I had it all planned out. The intern would see the Peds ward patients, while I came in early to start seeing the NICU babies. I would leave the NICU at 9am (to leave the ladies alone during the 8th day of Christmas) and go and see the floor patients with the intern, have some chai, and head back to finish NICU. All in all, I should be done by noon.
It went well for about 10 minutes. I got to the NICU, and the overnight nurse wanted to draw my attention to some "sick" babies. One was a preemie in obvious respiratory distress despite our most aggressive assistance. The other was a full-term baby brought in from home for severe jaundice, leading to a brain problem called kernicterus (which, in this case, was due to mom not getting that little Rhogam shot that some pregnant ladies need based on their blood type). The baby was getting light therapy and I thought that was all we had to offer. The nurse asked about "exchange transfusion". We do that here? (And by "we", I guess I meant "me")
The next several hours, I had to consult a total of 7 of my colleagues, despite my ardent desire that my efforts would enable them to have a well-deserved weekend off. During this time, the other baby died. I finally made it to the general ward, where I learned that my tardiness was not minded, given that they had been busy trying to save a little girl, whom we had been treating for HIV and TB. She also had just died. So, it was lunchtime, no work was done, a bunch of my colleagues had helped out from home, and two kids had died.
For the sake of at least facade of brevity, I won't tell the whole saga. Five children died during my 48 hour watch. Each time I watched one die, I would pray for God to receive his small child, and each time it got harder and harder to trust in the subtle, yet powerful, albeit mysterious, goodness of God.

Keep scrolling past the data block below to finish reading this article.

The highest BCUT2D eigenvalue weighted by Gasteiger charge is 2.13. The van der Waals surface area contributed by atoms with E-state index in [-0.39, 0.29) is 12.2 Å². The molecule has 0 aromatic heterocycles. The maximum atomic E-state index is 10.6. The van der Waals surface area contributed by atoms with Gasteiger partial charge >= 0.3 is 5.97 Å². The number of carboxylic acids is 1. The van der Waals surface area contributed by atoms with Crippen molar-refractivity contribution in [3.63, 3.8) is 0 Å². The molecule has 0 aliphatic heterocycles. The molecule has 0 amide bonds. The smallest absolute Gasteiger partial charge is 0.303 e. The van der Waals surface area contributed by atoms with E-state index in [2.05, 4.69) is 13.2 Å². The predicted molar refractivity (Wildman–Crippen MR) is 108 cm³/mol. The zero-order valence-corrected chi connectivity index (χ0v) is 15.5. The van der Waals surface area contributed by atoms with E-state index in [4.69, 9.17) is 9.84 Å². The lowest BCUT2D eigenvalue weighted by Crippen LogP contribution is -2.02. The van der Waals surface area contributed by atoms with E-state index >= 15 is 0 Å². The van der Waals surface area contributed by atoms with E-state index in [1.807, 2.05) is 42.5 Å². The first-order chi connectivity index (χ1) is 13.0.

It doesn't break my faith, but it creates a tension inside me, one that is greatly complicated by my feelings of helplessness, despite many years of my life, gone into training that is seemingly not nearly enough for the need around me. This tension makes me want to run, but I don't deny its presence. And I would assert that I have the Psalmists and a chunk of biblical prophets who would back me up.
God, how can you let this happen?
God, I can't do this.
God, I still believe that you're good. Please, please, show me.
There's so much death. How can I just keep going?
Rachel wraps her arms around me, and softly says that God's strength is made perfect in my weakness. Later, Alyssa empathizes with the simple retelling of her own first call weekend, and reiterates that I can always call her at home. And late Sunday night, we gather in the Cropsey's living room and listen to an old sermon from Knox, where Chuck preaches a characteristically somber sermon on joy from Habakkuk, asserting that we must decide whether we will view God in terms of what we see in the world, or view the world in terms of what we see in God.
This is only one part of life here, as our lighthearted exploits into pet squashes, milking moms, and dead geckos surely show. But it is significant. It is expected. It is incredibly hard. And by God's grace, I pray it be fruitful.
"Give me an undivided heart, that I may fear your name."